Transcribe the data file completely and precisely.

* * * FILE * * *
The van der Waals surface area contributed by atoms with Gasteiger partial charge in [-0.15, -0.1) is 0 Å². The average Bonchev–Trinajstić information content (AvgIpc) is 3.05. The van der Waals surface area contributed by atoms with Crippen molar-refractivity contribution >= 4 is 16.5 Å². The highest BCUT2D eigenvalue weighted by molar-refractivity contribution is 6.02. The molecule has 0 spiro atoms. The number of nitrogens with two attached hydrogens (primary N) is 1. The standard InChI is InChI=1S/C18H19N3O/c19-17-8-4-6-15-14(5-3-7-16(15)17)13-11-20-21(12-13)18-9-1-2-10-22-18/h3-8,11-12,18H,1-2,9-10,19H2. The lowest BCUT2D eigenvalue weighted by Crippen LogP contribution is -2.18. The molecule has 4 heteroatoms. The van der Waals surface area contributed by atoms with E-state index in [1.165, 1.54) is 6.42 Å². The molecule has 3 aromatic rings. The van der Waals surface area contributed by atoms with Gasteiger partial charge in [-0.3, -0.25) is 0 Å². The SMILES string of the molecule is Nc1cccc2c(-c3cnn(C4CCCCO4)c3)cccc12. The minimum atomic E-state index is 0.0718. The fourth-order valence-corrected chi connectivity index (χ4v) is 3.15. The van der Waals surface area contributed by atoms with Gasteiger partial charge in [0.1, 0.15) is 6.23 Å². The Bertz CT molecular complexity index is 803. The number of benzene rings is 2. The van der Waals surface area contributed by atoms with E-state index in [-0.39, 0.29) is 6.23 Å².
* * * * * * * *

The van der Waals surface area contributed by atoms with Gasteiger partial charge in [-0.15, -0.1) is 0 Å². The average Bonchev–Trinajstić information content (AvgIpc) is 3.05. The van der Waals surface area contributed by atoms with Crippen molar-refractivity contribution >= 4 is 16.5 Å². The highest BCUT2D eigenvalue weighted by molar-refractivity contribution is 6.02. The molecule has 0 spiro atoms. The number of nitrogens with two attached hydrogens (primary N) is 1. The standard InChI is InChI=1S/C18H19N3O/c19-17-8-4-6-15-14(5-3-7-16(15)17)13-11-20-21(12-13)18-9-1-2-10-22-18/h3-8,11-12,18H,1-2,9-10,19H2. The lowest BCUT2D eigenvalue weighted by Crippen LogP contribution is -2.18. The molecule has 4 heteroatoms. The van der Waals surface area contributed by atoms with E-state index in [1.165, 1.54) is 6.42 Å². The molecule has 3 aromatic rings. The van der Waals surface area contributed by atoms with Gasteiger partial charge in [-0.3, -0.25) is 0 Å². The SMILES string of the molecule is Nc1cccc2c(-c3cnn(C4CCCCO4)c3)cccc12. The minimum atomic E-state index is 0.0718. The fourth-order valence-corrected chi connectivity index (χ4v) is 3.15. The van der Waals surface area contributed by atoms with Gasteiger partial charge in [0.1, 0.15) is 6.23 Å². The Bertz CT molecular complexity index is 803. The number of benzene rings is 2. The van der Waals surface area contributed by atoms with E-state index in [-0.39, 0.29) is 6.23 Å².